Looked at one way, oats and corn are the obvious best big-acreage crops to sow this spring.
Looked at another way, the two crops are both likely to be profitable for farmers on the eastern Prairies.
Looked at still a different way, oat crops look super-safe to grow and corn looks super-risky.
It’s all a matter of perspective, and the angle you attack a crop’s outlook from can tell you a lot, a little or nothing about what rewards, risks and complications you’re taking on when you put acres into any crop.
That’s the value of the great work Manitoba Agriculture’s Farm Management team provides every year at this time during the winter season when farmers are making their plans, assessing their opportunities and sorting out their risks.
Its 2020 Cost of Production booklet contains a wealth of analysis, from the simple to the complex. The title is a bit misleading, since it uses costs of production as the basis against which to run many types of risk analysis, including profitability using forward prices and crop insurance coverage compared to operating and total costs.
This magisterial work, simple but packed with understandable charts, is where I found their projection that corn is likely to be the most profitable large acreage crop in 2020, followed by oats. Worst is barley, which looks like a real money-loser.
(Disclaimer: all their projections are based on reasonable expectations, made at the end of 2019, of summer 2020 yields, costs and prices. They are also based on Manitoba average production, so they don’t apply well to the rest of the Prairies.)
However, profitability is merely the simple number left at the end of a complicated equation, and that’s where stark differences between risks and rewards jump out.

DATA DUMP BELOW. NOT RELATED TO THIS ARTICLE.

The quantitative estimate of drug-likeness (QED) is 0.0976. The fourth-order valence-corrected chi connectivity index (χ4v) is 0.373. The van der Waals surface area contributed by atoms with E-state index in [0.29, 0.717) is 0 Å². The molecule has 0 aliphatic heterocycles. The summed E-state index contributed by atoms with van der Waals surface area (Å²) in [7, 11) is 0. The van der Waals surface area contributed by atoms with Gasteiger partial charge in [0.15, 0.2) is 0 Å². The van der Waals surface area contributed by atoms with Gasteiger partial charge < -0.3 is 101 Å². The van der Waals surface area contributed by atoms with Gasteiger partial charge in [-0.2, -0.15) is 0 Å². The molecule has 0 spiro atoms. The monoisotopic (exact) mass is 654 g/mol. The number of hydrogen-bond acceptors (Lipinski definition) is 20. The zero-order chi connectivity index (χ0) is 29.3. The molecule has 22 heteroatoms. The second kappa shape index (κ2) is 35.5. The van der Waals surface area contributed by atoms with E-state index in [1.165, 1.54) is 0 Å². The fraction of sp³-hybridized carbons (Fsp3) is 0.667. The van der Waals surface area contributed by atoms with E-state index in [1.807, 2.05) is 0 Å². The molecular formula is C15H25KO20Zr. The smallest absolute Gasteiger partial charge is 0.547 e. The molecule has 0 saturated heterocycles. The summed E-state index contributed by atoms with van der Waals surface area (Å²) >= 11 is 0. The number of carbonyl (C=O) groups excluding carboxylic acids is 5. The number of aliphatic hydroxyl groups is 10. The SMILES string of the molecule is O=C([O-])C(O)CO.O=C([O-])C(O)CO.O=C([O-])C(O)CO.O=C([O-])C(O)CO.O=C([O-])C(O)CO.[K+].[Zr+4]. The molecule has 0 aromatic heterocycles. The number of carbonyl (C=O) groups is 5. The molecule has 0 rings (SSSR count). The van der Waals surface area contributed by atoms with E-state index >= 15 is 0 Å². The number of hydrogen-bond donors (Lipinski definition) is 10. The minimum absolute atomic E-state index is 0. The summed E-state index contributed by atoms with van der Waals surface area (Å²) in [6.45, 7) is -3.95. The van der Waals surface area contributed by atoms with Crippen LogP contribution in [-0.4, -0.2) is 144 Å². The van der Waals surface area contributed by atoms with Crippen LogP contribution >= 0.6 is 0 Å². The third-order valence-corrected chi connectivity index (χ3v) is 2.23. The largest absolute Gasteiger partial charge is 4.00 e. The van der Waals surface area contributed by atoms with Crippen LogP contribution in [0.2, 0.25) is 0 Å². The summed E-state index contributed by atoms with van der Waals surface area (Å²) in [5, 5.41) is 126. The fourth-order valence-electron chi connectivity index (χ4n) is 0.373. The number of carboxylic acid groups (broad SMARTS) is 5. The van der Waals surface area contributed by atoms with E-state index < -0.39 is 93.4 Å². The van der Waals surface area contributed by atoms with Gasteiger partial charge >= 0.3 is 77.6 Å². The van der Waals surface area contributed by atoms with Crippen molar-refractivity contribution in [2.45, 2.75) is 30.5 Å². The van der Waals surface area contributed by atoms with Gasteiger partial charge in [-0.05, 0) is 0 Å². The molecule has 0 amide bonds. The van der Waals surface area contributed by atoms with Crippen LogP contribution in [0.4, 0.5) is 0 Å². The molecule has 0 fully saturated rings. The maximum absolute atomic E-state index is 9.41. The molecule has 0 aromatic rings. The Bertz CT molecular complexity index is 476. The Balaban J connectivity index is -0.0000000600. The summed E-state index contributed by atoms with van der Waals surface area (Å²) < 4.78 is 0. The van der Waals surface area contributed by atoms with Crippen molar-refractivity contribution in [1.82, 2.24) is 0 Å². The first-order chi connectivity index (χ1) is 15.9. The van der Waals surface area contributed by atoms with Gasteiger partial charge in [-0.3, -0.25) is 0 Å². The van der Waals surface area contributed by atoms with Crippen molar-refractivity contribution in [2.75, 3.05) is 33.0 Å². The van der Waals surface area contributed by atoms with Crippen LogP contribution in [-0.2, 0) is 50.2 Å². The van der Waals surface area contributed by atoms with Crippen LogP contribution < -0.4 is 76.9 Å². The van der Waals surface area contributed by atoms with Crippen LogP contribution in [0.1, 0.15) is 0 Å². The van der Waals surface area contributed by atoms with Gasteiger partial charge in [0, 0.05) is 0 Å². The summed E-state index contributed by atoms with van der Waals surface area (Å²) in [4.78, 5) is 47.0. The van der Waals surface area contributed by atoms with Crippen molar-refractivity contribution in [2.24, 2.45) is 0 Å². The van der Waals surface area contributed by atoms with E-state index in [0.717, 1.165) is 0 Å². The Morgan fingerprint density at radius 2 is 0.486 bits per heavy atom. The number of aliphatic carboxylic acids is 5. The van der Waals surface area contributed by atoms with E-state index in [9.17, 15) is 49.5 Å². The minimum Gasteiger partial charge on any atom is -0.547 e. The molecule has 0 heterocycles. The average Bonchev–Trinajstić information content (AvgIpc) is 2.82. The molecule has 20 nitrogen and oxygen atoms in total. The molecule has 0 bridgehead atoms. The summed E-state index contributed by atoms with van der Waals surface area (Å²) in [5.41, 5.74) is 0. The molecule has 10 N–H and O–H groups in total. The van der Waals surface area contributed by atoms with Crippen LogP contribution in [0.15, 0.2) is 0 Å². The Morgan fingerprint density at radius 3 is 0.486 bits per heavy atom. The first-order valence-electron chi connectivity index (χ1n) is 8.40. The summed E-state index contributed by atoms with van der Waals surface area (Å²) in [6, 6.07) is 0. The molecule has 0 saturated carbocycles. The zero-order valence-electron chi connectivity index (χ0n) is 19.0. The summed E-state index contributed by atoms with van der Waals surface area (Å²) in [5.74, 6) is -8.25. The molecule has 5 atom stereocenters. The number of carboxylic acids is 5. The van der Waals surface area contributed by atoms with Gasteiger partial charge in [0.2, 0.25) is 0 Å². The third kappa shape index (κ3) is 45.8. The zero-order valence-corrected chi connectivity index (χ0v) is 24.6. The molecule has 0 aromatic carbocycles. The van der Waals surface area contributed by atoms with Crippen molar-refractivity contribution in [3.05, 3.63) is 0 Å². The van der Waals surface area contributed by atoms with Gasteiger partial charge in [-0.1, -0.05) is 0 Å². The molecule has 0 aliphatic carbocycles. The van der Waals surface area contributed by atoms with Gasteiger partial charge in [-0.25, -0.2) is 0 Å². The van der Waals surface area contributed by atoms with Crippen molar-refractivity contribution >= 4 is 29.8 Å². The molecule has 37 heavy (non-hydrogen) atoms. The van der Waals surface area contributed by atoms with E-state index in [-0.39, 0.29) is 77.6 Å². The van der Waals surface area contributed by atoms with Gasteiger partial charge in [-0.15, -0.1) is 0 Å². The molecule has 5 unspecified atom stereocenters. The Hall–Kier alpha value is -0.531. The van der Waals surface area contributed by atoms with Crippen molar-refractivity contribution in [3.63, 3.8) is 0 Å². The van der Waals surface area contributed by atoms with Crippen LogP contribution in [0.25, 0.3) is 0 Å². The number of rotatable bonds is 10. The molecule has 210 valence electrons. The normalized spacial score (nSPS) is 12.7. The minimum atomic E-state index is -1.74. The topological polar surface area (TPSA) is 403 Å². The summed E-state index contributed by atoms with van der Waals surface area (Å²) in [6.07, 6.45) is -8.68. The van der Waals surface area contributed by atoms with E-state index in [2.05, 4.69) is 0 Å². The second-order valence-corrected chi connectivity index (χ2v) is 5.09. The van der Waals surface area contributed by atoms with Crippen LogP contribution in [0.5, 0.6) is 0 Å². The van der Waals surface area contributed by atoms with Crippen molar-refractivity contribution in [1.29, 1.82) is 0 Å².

Oats are cheap to grow. Corn is expensive. Corn grosses a lot of revenue. Oats produce little.
Oats have great crop insurance coverage. Corn is the most underinsured crop of everything Manitoba farmers can grow. In fact, while corn is No. 1 on the list of insurance risks, oats is No. 17, making it the best insured crop of any crop a Manitoba farmer can seed this spring. Corn has only 69 percent of its total costs covered by AgriInsurance, while oats get 85 percent covered.
That might make planting corn appear to be a crazy idea, except for those who have lots of experience and great conditions for growing the crop.
But look at the comparison from another angle. Crop insurance is vital in a disaster year, but what if it’s just a disappointing year, with yields down five percent and prices down 10 percent.
In that situation, oats lose the least money and corn the second least of all the big acreage crops. Canola and all categories of wheat lose at least twice as much as corn in that sort of a dreary but not disastrous situation.
The Farm Management team also throws open windows on two other crop influences that often aren’t incorporated in risk management thinking: seeding date and rotation.
Every farmer knows seeding dates are important, but how many have a good grasp of the way earlier and later seeding dates affect crop-to-crop profitability comparisons? Manitoba Agriculture’s analysis shows that optimal seeding dates of oats, canola, spring wheat and soybeans place oats at the top, followed by wheat, canola and soybeans.
But as spring moves on, those placements change, with wheat plunging, oats hanging on well, canola gently declining and soybeans improving before slumping.
Remember that those relative, crop-versus-crop impacts could lead to different seeding decisions in non-ideal circumstances.
Robust rotations can also have a major impact on profitability, with small changes in yield and cost having an outsized influence on profitability over the course of a few years. Incremental improvements in production can lead to huge gains in profitability, and vice versa.
Every region is different, every soil is different and every farm is different, so there’s never going to be any simple menu for production choices that works for all or even most farmers.
But this approach of cracking the profitability/risk egg makes a lot of sense. Often we’re just cracking it and letting the contents pour out into the pan.
But if you hard-boil it, you can peel off the shell and slice it nice and thin. It might not be as delicious as a fresh fried egg, but for analytical purposes, it’s probably more pleasant to look upon and savour.